On this eve of the Sunday of Orthodoxy I offer a snippet, more for fun than anything else, from my latest read, Umberto Eco’s Baudolino, a fantastical narrative set in 1204 Constantinople which follows the exaggerated story-telling of one Baudolino in his search for the priestly-king Prester John.
Below is a fictionalized account of the acquisition of the relics of the Magi (see info on Wikipedia):
“Years ago an Oriental traveler suggested I buy from him the most splendid relics of Christianity, the uncorrupted bodies of the three Magi.”
“The Magi? All three of them? Intact?”
“Three, Magi, and intact. They seem alive; that is, I mean they seem barely dead. I knew it couldn’t be true, because the Magi are spoken of in only one Gospel, the Gospel of Matthew, and he says very little about them. He doesn’t say how many there were, where they came from, whether they were kings or wise men…He says only that they reached Jerusalem following a star. No Christian knows what their origin was was or where they returned to. Who could have found their grave? For this reason I never dared tell the Milanese I was concealing this treasure. I was afraid that, out of greed, they would seize the opportunity to attract the faithful from all Italy, gaining money from a false relic…”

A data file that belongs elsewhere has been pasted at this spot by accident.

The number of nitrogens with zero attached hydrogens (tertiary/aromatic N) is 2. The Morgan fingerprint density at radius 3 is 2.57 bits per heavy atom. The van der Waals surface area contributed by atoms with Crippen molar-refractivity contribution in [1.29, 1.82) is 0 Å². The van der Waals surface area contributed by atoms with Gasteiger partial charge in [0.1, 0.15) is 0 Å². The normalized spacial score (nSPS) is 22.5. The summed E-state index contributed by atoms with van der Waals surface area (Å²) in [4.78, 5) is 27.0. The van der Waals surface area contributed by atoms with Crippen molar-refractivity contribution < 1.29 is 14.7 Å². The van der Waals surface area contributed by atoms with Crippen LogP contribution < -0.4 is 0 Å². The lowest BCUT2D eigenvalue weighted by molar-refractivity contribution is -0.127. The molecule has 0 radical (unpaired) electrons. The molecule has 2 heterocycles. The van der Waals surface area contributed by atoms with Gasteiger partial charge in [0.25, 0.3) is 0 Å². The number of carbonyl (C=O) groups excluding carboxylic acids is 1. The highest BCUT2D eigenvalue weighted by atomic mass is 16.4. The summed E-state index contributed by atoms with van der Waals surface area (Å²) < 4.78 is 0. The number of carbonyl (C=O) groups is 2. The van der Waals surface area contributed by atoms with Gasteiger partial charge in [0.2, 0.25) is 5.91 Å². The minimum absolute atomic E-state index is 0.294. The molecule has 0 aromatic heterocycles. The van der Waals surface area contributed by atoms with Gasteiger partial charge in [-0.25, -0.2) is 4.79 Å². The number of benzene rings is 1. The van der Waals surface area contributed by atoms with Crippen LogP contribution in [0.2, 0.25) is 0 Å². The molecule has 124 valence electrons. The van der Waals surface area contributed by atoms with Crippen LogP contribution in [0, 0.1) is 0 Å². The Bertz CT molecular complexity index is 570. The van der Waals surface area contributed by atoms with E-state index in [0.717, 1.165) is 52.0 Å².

[Later, our Latin narrator asks his Byzantine companion:]
“…But does a relic, to be true, have to date back to the saint or to the event of which it was a part?”
“No, of course not. Many relics that are preserved here in Constantinople are of very suspect origin, but the worshiper who kisses them perceives supernatural aromas wafting from them. It is faith that makes them true, not they who make faith true.”